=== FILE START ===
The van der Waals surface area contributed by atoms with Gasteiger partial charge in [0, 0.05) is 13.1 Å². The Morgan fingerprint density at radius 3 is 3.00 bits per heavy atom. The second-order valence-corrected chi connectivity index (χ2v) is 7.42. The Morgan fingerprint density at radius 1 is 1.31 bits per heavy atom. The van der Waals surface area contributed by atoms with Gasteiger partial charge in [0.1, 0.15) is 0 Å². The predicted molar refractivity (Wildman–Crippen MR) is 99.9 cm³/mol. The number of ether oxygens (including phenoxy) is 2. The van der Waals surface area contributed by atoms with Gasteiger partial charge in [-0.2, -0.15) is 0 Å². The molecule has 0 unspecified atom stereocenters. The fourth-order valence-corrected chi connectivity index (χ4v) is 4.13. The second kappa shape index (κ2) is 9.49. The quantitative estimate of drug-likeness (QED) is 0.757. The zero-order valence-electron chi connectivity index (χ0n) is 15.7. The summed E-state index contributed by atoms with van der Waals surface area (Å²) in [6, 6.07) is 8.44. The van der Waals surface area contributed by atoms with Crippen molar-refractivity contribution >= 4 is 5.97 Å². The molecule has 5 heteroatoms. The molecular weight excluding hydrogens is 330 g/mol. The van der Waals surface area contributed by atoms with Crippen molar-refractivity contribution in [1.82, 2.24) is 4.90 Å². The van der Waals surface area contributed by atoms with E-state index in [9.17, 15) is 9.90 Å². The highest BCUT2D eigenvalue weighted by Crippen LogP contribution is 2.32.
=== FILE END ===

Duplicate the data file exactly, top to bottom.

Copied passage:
The van der Waals surface area contributed by atoms with Gasteiger partial charge in [0, 0.05) is 13.1 Å². The Morgan fingerprint density at radius 3 is 3.00 bits per heavy atom. The second-order valence-corrected chi connectivity index (χ2v) is 7.42. The Morgan fingerprint density at radius 1 is 1.31 bits per heavy atom. The van der Waals surface area contributed by atoms with Gasteiger partial charge in [0.1, 0.15) is 0 Å². The predicted molar refractivity (Wildman–Crippen MR) is 99.9 cm³/mol. The number of ether oxygens (including phenoxy) is 2. The van der Waals surface area contributed by atoms with Gasteiger partial charge in [-0.2, -0.15) is 0 Å². The molecule has 0 unspecified atom stereocenters. The fourth-order valence-corrected chi connectivity index (χ4v) is 4.13. The second kappa shape index (κ2) is 9.49. The quantitative estimate of drug-likeness (QED) is 0.757. The zero-order valence-electron chi connectivity index (χ0n) is 15.7. The summed E-state index contributed by atoms with van der Waals surface area (Å²) in [6, 6.07) is 8.44. The van der Waals surface area contributed by atoms with Crippen molar-refractivity contribution >= 4 is 5.97 Å². The molecule has 5 heteroatoms. The molecular weight excluding hydrogens is 330 g/mol. The van der Waals surface area contributed by atoms with Crippen molar-refractivity contribution in [1.82, 2.24) is 4.90 Å². The van der Waals surface area contributed by atoms with E-state index in [9.17, 15) is 9.90 Å². The highest BCUT2D eigenvalue weighted by Crippen LogP contribution is 2.32.